Friday, June 22, 2012

Rebounding from Rejection

by Liz Stewart of Lush Beads

This year I decided to try some new art and craft shows.  I was looking to expand my customer base, and try some new venues to see how my work sold there.  I researched a variety of shows, picked the ones that I thought would be a good fit, filled out my applications, prepped my images, and sent in my jurying fees.  Then, I waited.

I applied to approximately 8-10 shows.  I was rejected from all of them.  Every single one.  Each time I received a rejection, my kind friends comforted me:  "Jewelry is very competitive," "It wasn't the show for you," "Your work is fabulous and it is their loss," etc.  After the first few, though, I began to wonder what I was doing wrong.  Did I really pick all the wrong shows?  Was my work just not that interesting?  Were my photos actually total crap?  The final straw was when I was rejected from a show that I have done for 3 years that has been a huge moneymaker for me.  I was floored to receive that rejection letter.

After the initial panic of losing that expected income, I tried picking myself up off the floor. First thing I realized is that I needed to give myself some time to mope and be cranky about all of it.  Being rejected that many times stings a lot, and I needed to deal with those feelings.  Then I started brainstorming ways to replace that lost income.  I'd been considering a total revamp of my existing jewelry anyway, and this just made me kick that into gear sooner rather than later.  I'm going to ask some honest folks about my product photos and take their advice to heart.  I'm going to work harder on my Etsy shop, and on promoting it.  And I am going to look harder at consignment shops to see about putting my work there.  A friend suggested that I look into creating non-jewelry beaded items - I will consider that as well.

I also just released a new line of badge holders, a project I am doing in conjunction with the Northeast chapter of FEW.  Every week there will be a new "Badge Holder of the Week", along with the regular offerings.  I'm hoping it really takes off.

Sometimes you need a serious kick in the pants to step back and look at your business with a critical eye.  That is what I am taking away from this experience.  What about you?  How do you think you would react?


  1. I've only ever applied to a couple shows & got rejected, and responded by saying "Oh well never mind." Your reaction is better. ;)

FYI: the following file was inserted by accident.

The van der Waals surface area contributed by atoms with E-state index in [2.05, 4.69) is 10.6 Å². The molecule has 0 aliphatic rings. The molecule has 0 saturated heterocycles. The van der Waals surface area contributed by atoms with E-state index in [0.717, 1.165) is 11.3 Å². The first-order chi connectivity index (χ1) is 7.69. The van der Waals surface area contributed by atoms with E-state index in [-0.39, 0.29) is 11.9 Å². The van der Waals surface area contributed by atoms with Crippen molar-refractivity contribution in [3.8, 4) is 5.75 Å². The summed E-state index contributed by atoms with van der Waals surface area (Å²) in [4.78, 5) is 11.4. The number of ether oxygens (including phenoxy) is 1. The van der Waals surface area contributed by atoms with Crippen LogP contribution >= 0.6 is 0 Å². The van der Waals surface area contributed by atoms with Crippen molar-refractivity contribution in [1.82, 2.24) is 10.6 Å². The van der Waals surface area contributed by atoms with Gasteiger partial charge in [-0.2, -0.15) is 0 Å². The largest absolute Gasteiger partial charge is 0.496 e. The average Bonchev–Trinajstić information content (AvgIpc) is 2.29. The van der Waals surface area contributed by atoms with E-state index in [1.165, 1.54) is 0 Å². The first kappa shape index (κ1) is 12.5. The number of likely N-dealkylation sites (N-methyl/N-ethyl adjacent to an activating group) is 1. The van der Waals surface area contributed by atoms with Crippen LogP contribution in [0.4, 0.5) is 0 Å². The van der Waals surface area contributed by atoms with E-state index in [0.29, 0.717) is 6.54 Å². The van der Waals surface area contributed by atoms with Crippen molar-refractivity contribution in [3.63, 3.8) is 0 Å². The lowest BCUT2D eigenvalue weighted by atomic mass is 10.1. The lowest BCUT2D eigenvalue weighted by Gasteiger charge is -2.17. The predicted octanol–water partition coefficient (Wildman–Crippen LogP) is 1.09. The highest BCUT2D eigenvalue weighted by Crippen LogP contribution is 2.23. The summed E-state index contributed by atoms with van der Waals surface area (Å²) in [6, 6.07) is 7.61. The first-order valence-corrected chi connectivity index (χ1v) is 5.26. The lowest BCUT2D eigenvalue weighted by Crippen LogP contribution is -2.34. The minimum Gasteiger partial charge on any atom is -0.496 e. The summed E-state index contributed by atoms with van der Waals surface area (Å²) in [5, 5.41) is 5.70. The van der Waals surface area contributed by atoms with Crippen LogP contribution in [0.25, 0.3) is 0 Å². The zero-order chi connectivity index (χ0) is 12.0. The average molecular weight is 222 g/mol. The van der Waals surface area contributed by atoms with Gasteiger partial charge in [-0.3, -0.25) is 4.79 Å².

2. I see artmaking as a large series of rejetions at every level punctuated by the occasional affirming experience, so my reaction to rejection is usually that I need to put work out there more.
    Rejection does blow but it is one of the most honest, if sometimes ambiguous, forms of criticism there is. Probably why it stings so much but there is definitely value in it as well.

  3. Colleen: Trust me, there are plenty of times I have said "Oh well, never mind" to a particular show. :-)

    Chris: I would actually prefer that the rejection be more honest, rather than the generic, "We received a lot of entries and it was very competitive." If the truth is that my work isn't the style you want in your show, please do me the decency of saying so. Then I can stop wasting my time as well as yours.

  4. Having been on the rejecting end, as well as the rejected. A lot of show organizers are mega leery of giving honest/specific critique.

    I did it exactly once, when someone who didn't get into a juried show asked why . . . and I told him exactly why . . . and got savaged for it. Not only did he give me a hard time, but he went, via email, to the artist community that I was showcasing and vilified me, the show I was doing and future shows that I did.

    After that experience I stopped responding to requests for specific reasons why work didn't get in. Also, I lost a large pool of entrants who were influenced by him. Folks who I had shown previously.

    Double edged sword.

  5. Max: I see your point. Some people think they want honest criticism but can't handle it when they actually get it. I'm looking more for direction from the show producers - if their show's customer base is not one that would enjoy my work, just say so. I'm totally OK with that being the reason. Just be honest and save us both a lot of time.


Related Posts Plugin for WordPress, Blogger...